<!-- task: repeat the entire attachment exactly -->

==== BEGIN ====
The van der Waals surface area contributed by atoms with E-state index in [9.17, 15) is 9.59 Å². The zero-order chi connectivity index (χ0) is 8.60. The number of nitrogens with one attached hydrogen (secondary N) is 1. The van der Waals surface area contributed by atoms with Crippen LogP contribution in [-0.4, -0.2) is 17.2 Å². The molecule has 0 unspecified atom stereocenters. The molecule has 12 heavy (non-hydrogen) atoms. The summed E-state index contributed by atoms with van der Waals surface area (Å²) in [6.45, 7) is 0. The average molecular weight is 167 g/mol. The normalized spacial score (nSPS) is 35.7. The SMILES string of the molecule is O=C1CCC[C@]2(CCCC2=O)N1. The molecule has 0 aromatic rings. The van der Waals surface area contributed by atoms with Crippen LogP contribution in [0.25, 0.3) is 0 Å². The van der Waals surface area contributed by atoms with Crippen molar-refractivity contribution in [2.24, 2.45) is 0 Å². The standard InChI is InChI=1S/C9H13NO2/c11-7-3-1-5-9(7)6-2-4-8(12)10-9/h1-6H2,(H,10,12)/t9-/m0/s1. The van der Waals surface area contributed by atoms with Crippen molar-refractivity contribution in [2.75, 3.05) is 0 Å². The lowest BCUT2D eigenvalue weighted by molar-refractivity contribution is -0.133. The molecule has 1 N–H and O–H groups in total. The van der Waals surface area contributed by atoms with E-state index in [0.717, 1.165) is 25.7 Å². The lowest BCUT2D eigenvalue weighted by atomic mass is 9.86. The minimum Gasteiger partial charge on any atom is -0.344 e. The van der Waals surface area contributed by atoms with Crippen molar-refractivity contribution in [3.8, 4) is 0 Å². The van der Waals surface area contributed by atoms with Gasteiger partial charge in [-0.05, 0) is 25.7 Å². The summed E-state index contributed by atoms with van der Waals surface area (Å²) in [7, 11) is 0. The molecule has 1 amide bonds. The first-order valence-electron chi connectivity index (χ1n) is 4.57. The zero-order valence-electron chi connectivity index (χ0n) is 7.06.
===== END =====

The van der Waals surface area contributed by atoms with E-state index in [9.17, 15) is 9.59 Å². The zero-order chi connectivity index (χ0) is 8.60. The number of nitrogens with one attached hydrogen (secondary N) is 1. The van der Waals surface area contributed by atoms with Crippen LogP contribution in [-0.4, -0.2) is 17.2 Å². The molecule has 0 unspecified atom stereocenters. The molecule has 12 heavy (non-hydrogen) atoms. The summed E-state index contributed by atoms with van der Waals surface area (Å²) in [6.45, 7) is 0. The average molecular weight is 167 g/mol. The normalized spacial score (nSPS) is 35.7. The SMILES string of the molecule is O=C1CCC[C@]2(CCCC2=O)N1. The molecule has 0 aromatic rings. The van der Waals surface area contributed by atoms with Crippen LogP contribution in [0.25, 0.3) is 0 Å². The van der Waals surface area contributed by atoms with Crippen molar-refractivity contribution in [2.24, 2.45) is 0 Å². The standard InChI is InChI=1S/C9H13NO2/c11-7-3-1-5-9(7)6-2-4-8(12)10-9/h1-6H2,(H,10,12)/t9-/m0/s1. The van der Waals surface area contributed by atoms with Crippen molar-refractivity contribution in [2.75, 3.05) is 0 Å². The lowest BCUT2D eigenvalue weighted by molar-refractivity contribution is -0.133. The molecule has 1 N–H and O–H groups in total. The van der Waals surface area contributed by atoms with E-state index in [0.717, 1.165) is 25.7 Å². The lowest BCUT2D eigenvalue weighted by atomic mass is 9.86. The minimum Gasteiger partial charge on any atom is -0.344 e. The van der Waals surface area contributed by atoms with Crippen molar-refractivity contribution in [3.8, 4) is 0 Å². The van der Waals surface area contributed by atoms with Gasteiger partial charge in [-0.05, 0) is 25.7 Å². The summed E-state index contributed by atoms with van der Waals surface area (Å²) in [7, 11) is 0. The molecule has 1 amide bonds. The first-order valence-electron chi connectivity index (χ1n) is 4.57. The zero-order valence-electron chi connectivity index (χ0n) is 7.06.